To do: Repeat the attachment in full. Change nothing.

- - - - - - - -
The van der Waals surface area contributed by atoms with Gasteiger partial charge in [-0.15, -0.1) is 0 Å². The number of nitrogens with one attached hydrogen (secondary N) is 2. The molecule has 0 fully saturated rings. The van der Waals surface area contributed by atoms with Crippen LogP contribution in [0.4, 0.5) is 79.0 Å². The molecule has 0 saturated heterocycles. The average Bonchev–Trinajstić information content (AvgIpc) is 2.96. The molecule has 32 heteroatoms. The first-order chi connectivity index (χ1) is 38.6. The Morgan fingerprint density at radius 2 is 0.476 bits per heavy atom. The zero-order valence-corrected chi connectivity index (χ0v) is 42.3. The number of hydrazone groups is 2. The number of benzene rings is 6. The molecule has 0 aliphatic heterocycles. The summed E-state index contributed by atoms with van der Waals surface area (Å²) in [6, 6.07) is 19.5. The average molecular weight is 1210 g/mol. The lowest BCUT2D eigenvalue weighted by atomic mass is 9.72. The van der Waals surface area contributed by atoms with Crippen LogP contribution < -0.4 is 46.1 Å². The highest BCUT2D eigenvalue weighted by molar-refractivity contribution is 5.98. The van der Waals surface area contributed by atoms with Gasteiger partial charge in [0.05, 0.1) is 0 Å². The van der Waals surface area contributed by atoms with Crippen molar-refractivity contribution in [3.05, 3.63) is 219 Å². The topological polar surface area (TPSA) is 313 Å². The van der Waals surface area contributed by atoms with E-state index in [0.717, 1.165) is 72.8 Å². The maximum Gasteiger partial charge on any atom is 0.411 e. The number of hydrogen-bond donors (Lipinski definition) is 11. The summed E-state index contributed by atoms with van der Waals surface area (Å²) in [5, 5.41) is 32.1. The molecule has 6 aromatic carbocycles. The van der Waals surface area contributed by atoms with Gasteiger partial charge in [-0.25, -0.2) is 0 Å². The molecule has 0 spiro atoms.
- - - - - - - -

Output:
The van der Waals surface area contributed by atoms with Gasteiger partial charge in [-0.15, -0.1) is 0 Å². The number of nitrogens with one attached hydrogen (secondary N) is 2. The molecule has 0 fully saturated rings. The van der Waals surface area contributed by atoms with Crippen LogP contribution in [0.4, 0.5) is 79.0 Å². The molecule has 0 saturated heterocycles. The average Bonchev–Trinajstić information content (AvgIpc) is 2.96. The molecule has 32 heteroatoms. The first-order chi connectivity index (χ1) is 38.6. The Morgan fingerprint density at radius 2 is 0.476 bits per heavy atom. The zero-order valence-corrected chi connectivity index (χ0v) is 42.3. The number of hydrazone groups is 2. The number of benzene rings is 6. The molecule has 0 aliphatic heterocycles. The summed E-state index contributed by atoms with van der Waals surface area (Å²) in [6, 6.07) is 19.5. The average molecular weight is 1210 g/mol. The lowest BCUT2D eigenvalue weighted by atomic mass is 9.72. The van der Waals surface area contributed by atoms with Crippen LogP contribution < -0.4 is 46.1 Å². The highest BCUT2D eigenvalue weighted by molar-refractivity contribution is 5.98. The van der Waals surface area contributed by atoms with Gasteiger partial charge in [0.05, 0.1) is 0 Å². The van der Waals surface area contributed by atoms with Crippen molar-refractivity contribution in [3.05, 3.63) is 219 Å². The topological polar surface area (TPSA) is 313 Å². The van der Waals surface area contributed by atoms with E-state index in [0.717, 1.165) is 72.8 Å². The maximum Gasteiger partial charge on any atom is 0.411 e. The number of hydrogen-bond donors (Lipinski definition) is 11. The summed E-state index contributed by atoms with van der Waals surface area (Å²) in [5, 5.41) is 32.1. The molecule has 6 aromatic carbocycles. The van der Waals surface area contributed by atoms with Gasteiger partial charge in [-0.25, -0.2) is 0 Å². The molecule has 0 spiro atoms.